Occupy changed the news agenda, but was still misrepresented. In a country where it’s not acceptable to use the term ‘class’ in public conversation, Occupy managed to draw attention to wealth inequality for a period of several months. Yet the movement was portrayed by the mass media as simultaneously violent, disorganized, and idealistic. For one thing, prefigurative politics are hard to explain to non-participants. The prefigurative orientation of Occupy, which denied the legitimacy of the existing political process, was also less legible to mainstream journalists who sought to situate the movement within the usual frame of electoral politics. When persistent efforts to identify “leaders” and “demands” fell flat, journalists painted a picture of the movement as simply disorganized.

Additionally, police used tactics first developed by the military to help control and shape press coverage. For example, some police forces invited journalists to ‘embed’ during raids on protest camps. The Los Angeles Police Department restricted journalists’ access by using a  ‘press pool’ during the eviction of Occupy LA. These techniques, and the type of coverage they produce, weren’t unique to Occupy. Recent communications scholarship reveals that since the Civil Rights era, the mass media in the USA have largely abandoned humanizing coverage of social protest, and adopted a ‘violent conflict’ frame instead. Put another way, newspapers and TV news (still the primary news sources for most people) no longer provide real coverage of movements, their grievances, and their proposals; instead, they broadcast gripping images of clashes between protesters and police that draw attention, but alienate viewers from protesters.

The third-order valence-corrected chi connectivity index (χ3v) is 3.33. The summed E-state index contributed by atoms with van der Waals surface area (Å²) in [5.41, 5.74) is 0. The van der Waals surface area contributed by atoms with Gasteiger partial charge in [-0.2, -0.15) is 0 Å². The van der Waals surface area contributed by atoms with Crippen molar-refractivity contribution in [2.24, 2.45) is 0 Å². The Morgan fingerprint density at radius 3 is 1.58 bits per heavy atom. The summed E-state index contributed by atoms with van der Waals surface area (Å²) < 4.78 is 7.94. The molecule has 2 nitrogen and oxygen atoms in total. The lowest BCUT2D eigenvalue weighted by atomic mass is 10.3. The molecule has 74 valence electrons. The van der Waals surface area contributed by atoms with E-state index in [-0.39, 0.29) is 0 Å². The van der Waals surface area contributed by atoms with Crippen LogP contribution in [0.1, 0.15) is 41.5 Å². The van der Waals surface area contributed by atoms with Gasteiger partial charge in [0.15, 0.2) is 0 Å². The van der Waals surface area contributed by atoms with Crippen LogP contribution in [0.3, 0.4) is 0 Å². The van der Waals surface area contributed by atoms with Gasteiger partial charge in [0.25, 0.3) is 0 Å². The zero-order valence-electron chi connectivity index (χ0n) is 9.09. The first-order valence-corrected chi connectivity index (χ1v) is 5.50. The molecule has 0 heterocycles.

4. Movements Change Lives: A Lot of People’s Lives a Little, and Some People’s Lives a Lot

Our fourth lesson is this: Occupy Changed Many Lives Forever. The Occupy Research General Survey indicated that Occupy was about half of the participants’ first movement experience. Social movement scholars tell us that for some, this will have a long term transformative effect. This is known as the biographical impact of social movements. Social movement scholar Doug McAdam developed this idea extensively by analyzing the long term, life-course impacts on Civil Rights activists who participated in the Freedom Summer of 1964.

Not every Occupier will become a lifelong activist, but some will. For many, participation was shallow: they ‘liked’ or shared information about OWS via social media, or visited an Occupy camp at some point. Contrary to the ‘Slacktivism’ critique, however, most careful studies show that shallow participation doesn’t tend to replace more meaningful forms of engagement. Instead, of a large number of people who engage in a ‘shallow’ action, a few will go deeper. Online organizers, as well as marketers, call this process ‘conversion,’ or sometimes, the ‘ladder of engagement.’ Ultimately, a very large number of people’s lives were touched a little bit by Occupy. A smaller number of Occupiers will continue to be deeply active in future movements. Just as activists who cut their teeth on the Global Justice Movement (and other movements) were key to OWS, newly politicized Occupiers, bolder and wiser for their past experience, will help shape future mobilization waves. As we’ll see in our final section, this is already taking place.